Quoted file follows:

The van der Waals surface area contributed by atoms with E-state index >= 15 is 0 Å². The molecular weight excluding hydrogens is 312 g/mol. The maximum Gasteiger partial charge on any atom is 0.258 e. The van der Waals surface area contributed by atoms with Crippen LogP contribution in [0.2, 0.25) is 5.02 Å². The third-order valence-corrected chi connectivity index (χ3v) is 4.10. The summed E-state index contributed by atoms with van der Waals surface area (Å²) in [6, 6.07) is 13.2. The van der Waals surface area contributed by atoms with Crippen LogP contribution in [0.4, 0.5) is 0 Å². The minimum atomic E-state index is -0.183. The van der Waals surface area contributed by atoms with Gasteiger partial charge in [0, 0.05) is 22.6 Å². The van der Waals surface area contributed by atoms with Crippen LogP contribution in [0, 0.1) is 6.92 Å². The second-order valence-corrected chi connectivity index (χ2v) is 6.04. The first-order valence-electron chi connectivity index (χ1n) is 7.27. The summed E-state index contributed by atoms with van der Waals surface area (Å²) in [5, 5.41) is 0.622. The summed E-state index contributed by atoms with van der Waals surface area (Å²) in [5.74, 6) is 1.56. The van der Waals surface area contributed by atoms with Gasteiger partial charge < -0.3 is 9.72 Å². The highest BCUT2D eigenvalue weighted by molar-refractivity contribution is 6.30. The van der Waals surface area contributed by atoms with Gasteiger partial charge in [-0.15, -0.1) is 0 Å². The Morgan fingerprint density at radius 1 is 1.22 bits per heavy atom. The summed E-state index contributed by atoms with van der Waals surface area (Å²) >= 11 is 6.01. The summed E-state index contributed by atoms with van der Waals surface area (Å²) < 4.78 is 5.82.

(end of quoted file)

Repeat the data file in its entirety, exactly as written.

The van der Waals surface area contributed by atoms with E-state index >= 15 is 0 Å². The molecular weight excluding hydrogens is 312 g/mol. The maximum Gasteiger partial charge on any atom is 0.258 e. The van der Waals surface area contributed by atoms with Crippen LogP contribution in [0.2, 0.25) is 5.02 Å². The third-order valence-corrected chi connectivity index (χ3v) is 4.10. The summed E-state index contributed by atoms with van der Waals surface area (Å²) in [6, 6.07) is 13.2. The van der Waals surface area contributed by atoms with Crippen LogP contribution in [0.4, 0.5) is 0 Å². The minimum atomic E-state index is -0.183. The van der Waals surface area contributed by atoms with Gasteiger partial charge in [0, 0.05) is 22.6 Å². The van der Waals surface area contributed by atoms with Crippen LogP contribution in [0, 0.1) is 6.92 Å². The second-order valence-corrected chi connectivity index (χ2v) is 6.04. The first-order valence-electron chi connectivity index (χ1n) is 7.27. The summed E-state index contributed by atoms with van der Waals surface area (Å²) in [5, 5.41) is 0.622. The summed E-state index contributed by atoms with van der Waals surface area (Å²) in [5.74, 6) is 1.56. The van der Waals surface area contributed by atoms with Gasteiger partial charge < -0.3 is 9.72 Å². The highest BCUT2D eigenvalue weighted by molar-refractivity contribution is 6.30. The van der Waals surface area contributed by atoms with Gasteiger partial charge in [-0.15, -0.1) is 0 Å². The Morgan fingerprint density at radius 1 is 1.22 bits per heavy atom. The summed E-state index contributed by atoms with van der Waals surface area (Å²) >= 11 is 6.01. The summed E-state index contributed by atoms with van der Waals surface area (Å²) < 4.78 is 5.82.